Date: 2010-04-07 11:59 am (UTC)
chomiji: A cartoon image of chomiji, who is holding a coffee mug and a book and wearing kitty-cat ears (kukaku-kaboom!)
From: [personal profile] chomiji

Very well written. I think this brings together several valid themes that you've been mentioning recently and makes a whole that's even stronger than those components.

I definitely agree.

Date: 2010-04-07 02:00 pm (UTC)
ext_1788: Photo of Lirael from the Garth Nix book of the same name, with the text 'dzurlady' (Default)
From: [identity profile]
This was a really interesting post and I found your argument quite easy to follow. Thanks for making it.

Date: 2010-04-07 11:40 pm (UTC)
From: [identity profile]
This was a gorgeous, incredible essay. A friend linked my here, and I'm glad she did. I enjoyed reading your thoughts.

Date: 2010-04-08 12:04 am (UTC)
From: [identity profile]
"That is part of what I believe divides good art from bad art. The good artist pays up out of their own pocket and does not ask others to sacrifice to unwillingly, unknowingly things for them, does not force people to become participants in something by virtue of ramification. The bad artist? Makes sure the check goes to another table, makes sure they get a free ride, ropes people into being part of their art whether they want to or not. "

Elegant and true.

Date: 2010-04-08 12:39 am (UTC)
From: [identity profile]
This is beautifully written and extremely powerful. Thank you.

Date: 2010-04-08 01:02 am (UTC)
ext_2888: (Default)
From: [identity profile]
Beautifully put. Thank you for translating your emotions and thoughts into words; they very closely parallel what I felt but could not say for myself.

Date: 2010-04-08 03:57 am (UTC)
From: [identity profile]
This is an amazing post. Thank you.

Date: 2010-04-08 04:38 am (UTC)
From: [identity profile]
This was a really interesting piece and you wrote a lot of what I wanted to express. I've been following Amanda Palmer's continuing problematical statements and actions with some interest (it's been an education on ableism which I'm glad I got). It was really interesting, for me, to see her actions compared to those of Erykah Badu.

Palmer's latest blog again seems to be making a bit of a privilaged statement to me (although I'm just learning so I could be mistaken) when she titles her song about her sexuality with a lyric from N.W.A.'s "Fuck Tha Police" and then pre-empts discussion of this titling with "before any of you get up in arms about the title (peoples gettin’ mighty sensitive lately) please know: the title is a reference to a lyric in a song called “fuck tha police” by a band called Niggaz With Attitude. look it up." [italics mine] source (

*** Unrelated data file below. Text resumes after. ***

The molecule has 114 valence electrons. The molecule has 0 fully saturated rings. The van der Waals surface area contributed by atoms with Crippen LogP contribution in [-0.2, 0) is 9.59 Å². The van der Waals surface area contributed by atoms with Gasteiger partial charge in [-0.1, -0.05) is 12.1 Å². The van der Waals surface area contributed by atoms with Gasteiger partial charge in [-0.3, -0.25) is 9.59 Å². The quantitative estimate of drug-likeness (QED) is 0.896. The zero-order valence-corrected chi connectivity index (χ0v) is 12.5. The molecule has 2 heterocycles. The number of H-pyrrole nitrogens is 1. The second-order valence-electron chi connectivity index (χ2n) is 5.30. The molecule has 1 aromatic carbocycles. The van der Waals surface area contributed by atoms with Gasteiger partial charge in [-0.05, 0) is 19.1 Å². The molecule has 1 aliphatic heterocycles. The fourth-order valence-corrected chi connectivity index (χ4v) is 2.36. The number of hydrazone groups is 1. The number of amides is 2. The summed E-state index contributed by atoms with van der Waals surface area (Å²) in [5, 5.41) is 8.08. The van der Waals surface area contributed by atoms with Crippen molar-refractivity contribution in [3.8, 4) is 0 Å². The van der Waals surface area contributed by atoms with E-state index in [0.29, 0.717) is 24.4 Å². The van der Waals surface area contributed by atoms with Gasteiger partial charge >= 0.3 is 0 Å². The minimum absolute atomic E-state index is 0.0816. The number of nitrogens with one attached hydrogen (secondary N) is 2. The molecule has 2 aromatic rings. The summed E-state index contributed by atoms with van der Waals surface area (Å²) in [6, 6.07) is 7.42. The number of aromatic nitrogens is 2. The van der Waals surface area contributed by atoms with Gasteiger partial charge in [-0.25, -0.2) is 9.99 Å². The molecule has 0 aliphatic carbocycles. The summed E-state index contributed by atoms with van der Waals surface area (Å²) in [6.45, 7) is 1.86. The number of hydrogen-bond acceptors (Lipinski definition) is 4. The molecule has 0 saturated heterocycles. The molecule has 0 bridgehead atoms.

Edit: I'm sorry I should have put in the actual song title which is “You Swear To Tell The Truth The Whole Truth and Nothing But The Truth So Help Your Black Ass”.

Date: 2010-04-08 06:45 am (UTC)
From: [identity profile]
Such an interesting post and great analysis. I'm glad I was linked to this blog- very thought provoking stuff (that I had somehow missed completely, heh).

The good artist is not afraid to do what is brave, what is true, to sacrifice from the self. The bad artist is only too willing sacrifice anyone but themselves.

Very well put, and I agree wholeheartedly.

Date: 2010-04-08 06:46 am (UTC)
From: [identity profile]
Thank you so much for writing this -- I thought it was fascinating & eye-opening. ♥

Date: 2010-04-08 01:15 pm (UTC)
From: [identity profile]
What an illuminating comparison. Thank you so much for writing this.

Date: 2010-04-10 05:40 am (UTC)
exbentley: (UM)
From: [personal profile] exbentley
This is interesting to me because it implies Palmer has made the move from 'Good Art' to 'Bad Art', given most of her career before Evelyn Evelyn hinged on using her own body, including nudity (before she was Internet Famous she was pretty well-known for nude photoshoots that defied various beauty standards) depictions of her death (ala the Who Killed Amanda Palmer photoshoot and various video clips that accompanied that album) and very personal lyrics and anecdotes about rape, child abuse, and being a woman.

I don't want to defend Palmer's twitter comments at all, and I loved this comparison, but it makes me sad and angry that previously the price Badu pays for her statements is one Palmer seemed to be equally willing to shell out before her days of international/internet celebrity.

Date: 2010-04-20 05:04 pm (UTC)
From: [identity profile]
Yeah. I don't think she yet recognizes what she's done wrong.
Well, no, I'm not personally acquainted with her,
but she's never struck me as one who would be disingenous.

Date: 2010-04-10 06:13 pm (UTC)
From: [identity profile]
I have Palmer's solo album- it's great. Your post eloquently describes why I won't be buying her Evelyn Evelyn album. What's frustrating to watch is that she repeatedly shuts herself off from acknowledging the major missteps she's taken. I realize that to admit she made a mistake, or didn't think about the subjects of her new project from the perspective of those who are disabled, could be detrimental to her success. But she is hiding behind the lines of "misunderstanding" her life and what not. At least everyone else is able to have a meaningful discussion about her actions. The KKK comment just floored me.

Thanks for writing and sharing this.

Date: 2010-04-20 05:02 pm (UTC)
From: [identity profile]
I suspect she'd be willing to admit to the mistake if she could comprehend it.
But honestly, I'm only guessing. And I have no idea which is worse,
not knowing she's done wrong, or not caring.

Date: 2010-04-12 03:26 am (UTC)
From: [identity profile] softestbullet (from


Date: 2010-04-20 04:47 pm (UTC)
From: [identity profile]
I must admit, I could not have said it better myself.
Hm. Come to think of it, I didn't.